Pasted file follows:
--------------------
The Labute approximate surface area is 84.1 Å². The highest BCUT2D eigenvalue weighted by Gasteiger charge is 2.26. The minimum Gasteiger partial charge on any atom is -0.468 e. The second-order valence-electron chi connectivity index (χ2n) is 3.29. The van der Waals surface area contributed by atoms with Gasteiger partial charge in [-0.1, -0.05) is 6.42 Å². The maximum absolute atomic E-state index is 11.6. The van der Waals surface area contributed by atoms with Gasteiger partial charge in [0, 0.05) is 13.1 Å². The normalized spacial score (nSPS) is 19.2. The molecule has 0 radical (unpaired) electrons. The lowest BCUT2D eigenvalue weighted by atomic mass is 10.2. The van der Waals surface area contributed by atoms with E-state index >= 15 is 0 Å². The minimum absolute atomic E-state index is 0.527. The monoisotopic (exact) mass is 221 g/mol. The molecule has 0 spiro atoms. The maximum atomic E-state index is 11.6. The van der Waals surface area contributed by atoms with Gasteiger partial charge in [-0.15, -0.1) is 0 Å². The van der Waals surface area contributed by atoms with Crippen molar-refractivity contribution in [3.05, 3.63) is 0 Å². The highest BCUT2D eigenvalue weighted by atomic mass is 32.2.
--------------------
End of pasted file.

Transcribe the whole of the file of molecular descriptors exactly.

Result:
The Labute approximate surface area is 84.1 Å². The highest BCUT2D eigenvalue weighted by Gasteiger charge is 2.26. The minimum Gasteiger partial charge on any atom is -0.468 e. The second-order valence-electron chi connectivity index (χ2n) is 3.29. The van der Waals surface area contributed by atoms with Gasteiger partial charge in [-0.1, -0.05) is 6.42 Å². The maximum absolute atomic E-state index is 11.6. The van der Waals surface area contributed by atoms with Gasteiger partial charge in [0, 0.05) is 13.1 Å². The normalized spacial score (nSPS) is 19.2. The molecule has 0 radical (unpaired) electrons. The lowest BCUT2D eigenvalue weighted by atomic mass is 10.2. The van der Waals surface area contributed by atoms with E-state index >= 15 is 0 Å². The minimum absolute atomic E-state index is 0.527. The monoisotopic (exact) mass is 221 g/mol. The molecule has 0 spiro atoms. The maximum atomic E-state index is 11.6. The van der Waals surface area contributed by atoms with Gasteiger partial charge in [-0.15, -0.1) is 0 Å². The van der Waals surface area contributed by atoms with Crippen molar-refractivity contribution in [3.05, 3.63) is 0 Å². The highest BCUT2D eigenvalue weighted by atomic mass is 32.2.